In addition to a sense of gratitude, the Amarals brought a strong work ethic to Regis. 

“Our parents never had the chance to go to college and wanted more for us. They knew education was the key to success, so they insisted academics came first at home. No TV, no computers, and no sports until homework was done. We became “to-do” list people, writing schedules in our little Hallmark calendars,” recalls Jennifer with a laugh.

The sisters admit they still adhere to a no-procrastination philosophy. “Get the work done and you’ll have time to play,” advises Jennifer, who served as student government class president at Regis.

The Amaral sisters are the first generation in their extended family to receive a college education. Their parents emigrated as children from Portugal to the United States.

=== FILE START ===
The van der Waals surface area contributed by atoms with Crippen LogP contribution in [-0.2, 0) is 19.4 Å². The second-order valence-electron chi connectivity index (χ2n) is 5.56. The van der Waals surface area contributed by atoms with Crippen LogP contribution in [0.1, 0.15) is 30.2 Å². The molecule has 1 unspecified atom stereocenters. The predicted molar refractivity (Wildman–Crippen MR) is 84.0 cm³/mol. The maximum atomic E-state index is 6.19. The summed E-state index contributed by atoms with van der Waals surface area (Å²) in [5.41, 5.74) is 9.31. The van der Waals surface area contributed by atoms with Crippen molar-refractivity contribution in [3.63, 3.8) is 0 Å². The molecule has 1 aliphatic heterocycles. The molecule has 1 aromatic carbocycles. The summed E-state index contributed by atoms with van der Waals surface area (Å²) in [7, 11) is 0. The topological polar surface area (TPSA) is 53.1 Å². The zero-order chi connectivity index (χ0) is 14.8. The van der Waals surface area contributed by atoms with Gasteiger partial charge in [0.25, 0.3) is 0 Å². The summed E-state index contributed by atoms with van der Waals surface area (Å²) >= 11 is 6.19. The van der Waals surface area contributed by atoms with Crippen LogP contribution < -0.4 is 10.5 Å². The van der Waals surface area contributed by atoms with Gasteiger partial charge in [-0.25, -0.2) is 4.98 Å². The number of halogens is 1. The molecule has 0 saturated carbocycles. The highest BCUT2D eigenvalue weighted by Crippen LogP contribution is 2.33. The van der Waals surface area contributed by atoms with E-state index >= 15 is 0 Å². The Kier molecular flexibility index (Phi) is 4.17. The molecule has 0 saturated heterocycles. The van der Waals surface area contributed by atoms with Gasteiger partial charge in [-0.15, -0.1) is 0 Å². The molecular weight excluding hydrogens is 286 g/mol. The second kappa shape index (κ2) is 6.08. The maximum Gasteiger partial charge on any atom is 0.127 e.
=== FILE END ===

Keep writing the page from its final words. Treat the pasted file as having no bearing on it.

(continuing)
“Our dad started working in landscaping and snow removal at 15 and made his way up to operations. Mom has been with UBS Financial for 30 years,” says Jennifer. While their parents worked multiple jobs, Jennifer and Rachel were cared for by their grandparents. “We were surrounded by Portuguese culture—the language, the food, the music. It’s a big part of our identity.”

Rachel wrote her college admissions essay about her family’s immigration story. She says the difference between her life in America and that of her Azorean cousins is stark. “They left school to work the family farm. It’s a poor and quiet life with little opportunity for growth.”



When it came time to choose majors at Regis, Jennifer and Rachel opted for business management degrees. 

“It was ingrained in us as little girls that women need to be financially independent and a business degree seemed to offer the most lucrative job opportunities,” says Rachel, who added a second major in communication while Jennifer graduated with another major in law and government. The sisters were active members of the Business Association—Jennifer helped form the group and Rachel later served as co-president.